COVID-19 Pandemic impacts the Economic Resilience and Financial Behaviour of GEEP Beneficiaries

Financial inclusion has been a focal target and strategy for the Nigerian government, especially towards alleviating poverty. To achieve this, not only has a financial inclusion strategy been developed and continues to be implemented, but social investment programmes have also been designed towards getting them financially underserved and excluded into the included bracket. One of these programmes is the Government Enterprise and Empowerment Program (GEEP), an initiative by the Federal Government of Nigeria to facilitate financial inclusion and provide access to micro-credit for Nigerians at the bottom of the economic pyramid, under which three products were created, namely: MarketMoni, TraderMoni and FarmerMoni.

When Nigeria announced the lockdown of major cities in March 2020 as a response to the Covid-19 pandemic, it was widely expected that the impact of the pandemic, and associated preventive measures, would be short-lived. More than a year later, people, businesses and the economy are still adapting to a new reality, with the journey towards recovery only just beginning for many people and businesses. It was critical to understand the impact of the COVID-19 pandemic on the lives and businesses of GEEP beneficiaries – to understand their experiences, how they were adjusting to the crisis, and to share insights that stakeholders could utilise to support beneficiaries, the most vulnerable segments of society, by leveraging insights to ensure the journey towards recovery is fully inclusive.

With the support and funding of the Bill and Melinda Gates Foundation, Rockefeller Philanthropy Advisors (RPA), commissioned 60 Decibels to undertake a series of 18 outbound phone surveys/interviews over 36 weeks through August 2020 to May 2021, collecting data (twice per month) from GEEP’s beneficiaries across Nigeria’s six(6) geopolitical regions, in order to understand direct Covid-19 pandemic effect on the livelihoods of households in Nigeria and enable evidence-based decision making and responsive interventions.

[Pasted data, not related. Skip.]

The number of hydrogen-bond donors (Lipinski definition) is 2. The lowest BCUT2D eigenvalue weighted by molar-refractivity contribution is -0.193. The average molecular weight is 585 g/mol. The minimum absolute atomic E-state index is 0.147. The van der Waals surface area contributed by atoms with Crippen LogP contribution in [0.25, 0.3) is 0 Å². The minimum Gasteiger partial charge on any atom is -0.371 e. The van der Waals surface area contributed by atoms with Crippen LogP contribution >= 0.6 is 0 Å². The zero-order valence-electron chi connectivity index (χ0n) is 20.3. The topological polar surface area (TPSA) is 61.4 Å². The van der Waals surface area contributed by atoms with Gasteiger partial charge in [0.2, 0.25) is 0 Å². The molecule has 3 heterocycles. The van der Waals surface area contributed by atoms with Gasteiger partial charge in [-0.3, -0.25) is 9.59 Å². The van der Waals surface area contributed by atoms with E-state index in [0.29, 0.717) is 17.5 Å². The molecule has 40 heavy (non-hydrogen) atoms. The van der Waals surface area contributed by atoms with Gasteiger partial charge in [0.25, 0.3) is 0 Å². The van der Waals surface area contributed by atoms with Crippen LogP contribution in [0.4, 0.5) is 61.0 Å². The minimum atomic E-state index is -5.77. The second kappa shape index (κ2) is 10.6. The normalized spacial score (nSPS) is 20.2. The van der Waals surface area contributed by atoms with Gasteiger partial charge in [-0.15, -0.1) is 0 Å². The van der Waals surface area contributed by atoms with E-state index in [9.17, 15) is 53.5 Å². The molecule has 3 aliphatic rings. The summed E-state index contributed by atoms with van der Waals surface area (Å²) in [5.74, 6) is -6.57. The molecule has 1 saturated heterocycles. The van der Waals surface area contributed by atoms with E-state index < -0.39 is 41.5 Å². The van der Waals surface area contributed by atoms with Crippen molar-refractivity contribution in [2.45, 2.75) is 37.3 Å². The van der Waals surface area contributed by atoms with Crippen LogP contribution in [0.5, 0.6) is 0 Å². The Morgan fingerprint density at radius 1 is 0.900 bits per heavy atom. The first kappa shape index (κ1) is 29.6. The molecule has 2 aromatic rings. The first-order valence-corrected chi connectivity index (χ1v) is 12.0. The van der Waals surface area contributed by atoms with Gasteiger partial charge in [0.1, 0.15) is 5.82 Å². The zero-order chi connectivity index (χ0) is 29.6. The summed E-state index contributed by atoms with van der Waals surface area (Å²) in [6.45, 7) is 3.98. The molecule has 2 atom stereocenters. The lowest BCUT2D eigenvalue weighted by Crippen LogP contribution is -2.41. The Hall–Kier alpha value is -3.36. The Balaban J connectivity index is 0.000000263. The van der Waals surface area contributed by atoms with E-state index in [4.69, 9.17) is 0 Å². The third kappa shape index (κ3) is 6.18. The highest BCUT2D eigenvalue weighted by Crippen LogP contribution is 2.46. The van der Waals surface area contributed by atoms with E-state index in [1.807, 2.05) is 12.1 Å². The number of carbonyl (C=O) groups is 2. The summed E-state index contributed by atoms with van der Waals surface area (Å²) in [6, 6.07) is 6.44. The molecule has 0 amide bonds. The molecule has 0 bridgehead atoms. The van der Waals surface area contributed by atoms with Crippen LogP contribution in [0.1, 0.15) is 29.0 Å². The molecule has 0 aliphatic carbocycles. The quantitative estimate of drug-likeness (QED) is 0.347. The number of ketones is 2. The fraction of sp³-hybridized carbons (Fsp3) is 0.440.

The key insights generated from over 11,000 interviews conducted in approximately 237 hours, with micro, small and medium-scale enterprise (MSMEs) owners across various sectors of the Nigerian economy, provides policymakers, regulators and financial market actors with data that can better inform the efforts towards supporting the recovery of these businesses, and impact the bottom of the pyramid commercial actors across Nigeria.

These survey report findings are now available to the public and can be downloaded on a dedicated site (www., and the available reports include:

(a.) Standard reports – which detail the general findings of each of the 18 survey rounds; and,
(b.)Customised reports – which allows further analysis and insights to be generated from the surveys specific to regions, sectors, gender, etc. for research or decision-making purposes.
Some of the key findings across the survey rounds include:

a. Coping Mechanisms: Across rounds, savings emerged as a top coping mechanism for respondents (about 75 – 98% of respondents confirmed), with a small proportion (between 13-16% of respondents) using more drastic mechanisms such as selling off assets and borrowing from both the formal financial sector and social networks (28 – 35%) – aworrying note on how COVID-19 has compromised household resilience. However, along these mechanisms, 10% of respondents were able to find new income sources to manage during the period.

b. Impact on Business Income: Respondents report persistent concern about COVID-19, driven by inability to work or earn income. 4 in 5 beneficiaries (over 80%) have suffered a reduction in income.
c. Impact on Farming: Across rounds, FarmerMoni beneficiaries have struggled to acquire inputs and manage with tighter finances. At the last round, 40% of farmers noted that they were unable to acquire inputs, while over 55% admitted to limited finance as a challenge to their farming practice – this provides an opportunity to either expand credit to farmers or work with input providers to tie their products to funding.

d. Impact on Business: Unsurprisingly, impact and lockdown were closely correlated. Given the low demand and supply stemming from closure due to movement restrictions, most beneficiaries experienced low income. The reopening of the economy by the government on September 30, 2020, allowed business owners the flexibility and freedom to re-open and re-hire employees. At its low point in round 3 (September 30 – October 9, 2020), only about half of employers (49%) were able to cover employee salaries, at the last round in May 2021 4 in 5 (78%) could do so.